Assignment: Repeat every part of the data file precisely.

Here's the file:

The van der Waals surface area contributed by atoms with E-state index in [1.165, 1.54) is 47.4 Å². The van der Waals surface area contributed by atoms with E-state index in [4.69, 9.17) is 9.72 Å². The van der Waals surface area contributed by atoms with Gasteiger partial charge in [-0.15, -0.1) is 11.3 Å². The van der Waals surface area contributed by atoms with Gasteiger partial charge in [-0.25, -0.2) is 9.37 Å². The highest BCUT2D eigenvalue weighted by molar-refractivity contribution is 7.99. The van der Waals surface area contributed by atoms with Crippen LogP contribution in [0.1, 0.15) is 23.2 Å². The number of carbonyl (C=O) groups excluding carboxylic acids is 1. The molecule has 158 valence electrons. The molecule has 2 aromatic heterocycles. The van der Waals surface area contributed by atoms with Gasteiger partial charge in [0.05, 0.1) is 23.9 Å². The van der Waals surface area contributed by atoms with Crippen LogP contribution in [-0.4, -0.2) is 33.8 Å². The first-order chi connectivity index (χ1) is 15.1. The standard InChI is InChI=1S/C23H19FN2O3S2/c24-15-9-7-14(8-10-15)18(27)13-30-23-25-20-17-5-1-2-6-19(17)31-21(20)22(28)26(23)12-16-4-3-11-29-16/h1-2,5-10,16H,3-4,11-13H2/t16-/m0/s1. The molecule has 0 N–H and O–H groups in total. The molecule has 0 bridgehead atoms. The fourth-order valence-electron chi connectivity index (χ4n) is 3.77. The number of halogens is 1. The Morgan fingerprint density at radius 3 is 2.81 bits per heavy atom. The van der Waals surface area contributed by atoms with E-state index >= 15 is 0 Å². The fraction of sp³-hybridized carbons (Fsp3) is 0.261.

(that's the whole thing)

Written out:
The van der Waals surface area contributed by atoms with E-state index in [1.165, 1.54) is 47.4 Å². The van der Waals surface area contributed by atoms with E-state index in [4.69, 9.17) is 9.72 Å². The van der Waals surface area contributed by atoms with Gasteiger partial charge in [-0.15, -0.1) is 11.3 Å². The van der Waals surface area contributed by atoms with Gasteiger partial charge in [-0.25, -0.2) is 9.37 Å². The highest BCUT2D eigenvalue weighted by molar-refractivity contribution is 7.99. The van der Waals surface area contributed by atoms with Crippen LogP contribution in [0.1, 0.15) is 23.2 Å². The number of carbonyl (C=O) groups excluding carboxylic acids is 1. The molecule has 158 valence electrons. The molecule has 2 aromatic heterocycles. The van der Waals surface area contributed by atoms with Gasteiger partial charge in [0.05, 0.1) is 23.9 Å². The van der Waals surface area contributed by atoms with Crippen LogP contribution in [-0.4, -0.2) is 33.8 Å². The first-order chi connectivity index (χ1) is 15.1. The standard InChI is InChI=1S/C23H19FN2O3S2/c24-15-9-7-14(8-10-15)18(27)13-30-23-25-20-17-5-1-2-6-19(17)31-21(20)22(28)26(23)12-16-4-3-11-29-16/h1-2,5-10,16H,3-4,11-13H2/t16-/m0/s1. The molecule has 0 N–H and O–H groups in total. The molecule has 0 bridgehead atoms. The fourth-order valence-electron chi connectivity index (χ4n) is 3.77. The number of halogens is 1. The Morgan fingerprint density at radius 3 is 2.81 bits per heavy atom. The van der Waals surface area contributed by atoms with E-state index >= 15 is 0 Å². The fraction of sp³-hybridized carbons (Fsp3) is 0.261.